A long history of sporting rivalry between the two Durban schools has given rise to traditions including a couple of outstanding terms and war-cries reserved for each other and the big occasion of derby day.
When one Glenwood insider recently suggested that his school’s boys only had to go a few hundred metres to Glenwood Prep to ring the bell on the eve of the big rugby derby, instead of a 3km crossing of Berea Road to ring the one at DHS as part of an age-old tradition, it sort of gave a good new insight into where a part of the problem between the two schools now lies.
Interestingly once upon a time, Glenwood was struggling to lay down a marker as a rugby school. Then Trevor Kershaw, a DHS old boy took over the leadership and as headmaster, amongst his bad deeds, inspired a change that lead to the Glenwood brand becoming known nationwide. Things were not too different for the nearby primary school, Parkview. The relatively unknown outside its district co-ed, had participated in rugby without much success before another DHS old boy Louis Arde became their headmaster. He motivated a school name change to Glenwood Prep in 2003 and Glenwood Prep became a force to be reckoned with in KZN primary school rugby. While Glenwood High are affectionately known the name “grasshoppers” due to their green school blazers, the new Glenwood Prep began to proudly sport the slogan: “home of the junior grasshoppers”, painted on their walls for added effect. There seemed to be a good and heathy bond between the two schools. Helping relationship matters along was that at the high school, Kershaw’s deputy headmaster Tony Pinheiro was also a rugby man of note, who coached the 1st XV rugby along the way and had to endure the negative publicity Glenwood’s actions sometimes brought about.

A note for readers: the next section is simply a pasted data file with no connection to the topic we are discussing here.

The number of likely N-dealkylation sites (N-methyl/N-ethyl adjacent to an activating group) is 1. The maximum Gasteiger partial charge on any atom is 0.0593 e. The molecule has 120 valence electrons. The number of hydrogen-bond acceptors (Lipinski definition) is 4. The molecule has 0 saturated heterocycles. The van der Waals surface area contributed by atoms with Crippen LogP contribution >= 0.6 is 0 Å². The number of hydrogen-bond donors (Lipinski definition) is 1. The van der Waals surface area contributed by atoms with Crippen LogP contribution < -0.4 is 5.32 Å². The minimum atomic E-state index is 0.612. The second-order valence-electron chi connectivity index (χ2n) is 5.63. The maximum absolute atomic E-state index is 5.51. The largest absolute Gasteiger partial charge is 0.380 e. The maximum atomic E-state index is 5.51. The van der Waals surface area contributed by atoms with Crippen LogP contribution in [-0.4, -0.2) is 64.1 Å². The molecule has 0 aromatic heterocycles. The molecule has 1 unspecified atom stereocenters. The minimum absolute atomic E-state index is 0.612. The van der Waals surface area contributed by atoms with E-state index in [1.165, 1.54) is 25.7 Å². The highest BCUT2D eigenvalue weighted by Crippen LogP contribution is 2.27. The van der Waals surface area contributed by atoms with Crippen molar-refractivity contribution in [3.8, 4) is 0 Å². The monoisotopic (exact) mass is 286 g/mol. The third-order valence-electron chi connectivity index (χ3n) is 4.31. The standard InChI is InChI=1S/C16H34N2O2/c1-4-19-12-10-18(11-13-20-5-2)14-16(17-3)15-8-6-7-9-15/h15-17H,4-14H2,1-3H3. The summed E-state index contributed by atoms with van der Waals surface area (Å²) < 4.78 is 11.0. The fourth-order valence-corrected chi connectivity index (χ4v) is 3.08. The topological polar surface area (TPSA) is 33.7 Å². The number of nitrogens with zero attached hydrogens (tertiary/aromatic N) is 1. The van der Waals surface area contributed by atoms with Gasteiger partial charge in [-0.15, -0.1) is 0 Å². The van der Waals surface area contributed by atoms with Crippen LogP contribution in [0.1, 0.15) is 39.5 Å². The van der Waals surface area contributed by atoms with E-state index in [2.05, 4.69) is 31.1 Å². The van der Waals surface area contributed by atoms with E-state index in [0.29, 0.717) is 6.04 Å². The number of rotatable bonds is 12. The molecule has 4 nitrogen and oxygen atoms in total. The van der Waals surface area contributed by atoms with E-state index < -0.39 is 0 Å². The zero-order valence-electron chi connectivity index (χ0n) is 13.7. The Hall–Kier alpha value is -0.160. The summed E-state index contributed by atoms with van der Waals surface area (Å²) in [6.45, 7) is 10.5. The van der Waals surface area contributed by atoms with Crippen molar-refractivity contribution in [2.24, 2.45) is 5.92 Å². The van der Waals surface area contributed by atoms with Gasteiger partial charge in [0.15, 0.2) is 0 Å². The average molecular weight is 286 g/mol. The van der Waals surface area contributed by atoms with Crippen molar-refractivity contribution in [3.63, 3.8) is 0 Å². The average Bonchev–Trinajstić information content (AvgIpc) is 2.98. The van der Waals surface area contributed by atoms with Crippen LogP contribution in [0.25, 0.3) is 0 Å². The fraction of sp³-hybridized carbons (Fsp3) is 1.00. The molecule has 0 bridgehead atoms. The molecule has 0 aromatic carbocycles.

Then fast forward several years from there and post the Kershaw era to 2017 when Arde is appointed as the DHS CEO of their Foundation at the start of the year, while Pinheiro is appointed the headmaster of DHS half way through the year. A number of Glenwood sport staff also defect to DHS soon afterwards. This really spiced things up in terms of rivalry both on and off the field. The once close alignment of Glenwood Prep to Glenwood High also seems to be shifting and the “home of the junior grasshopper” looks as if it is in growing need of a caret with the insertion “and increasing number of horseflies” to be true to its current disposition.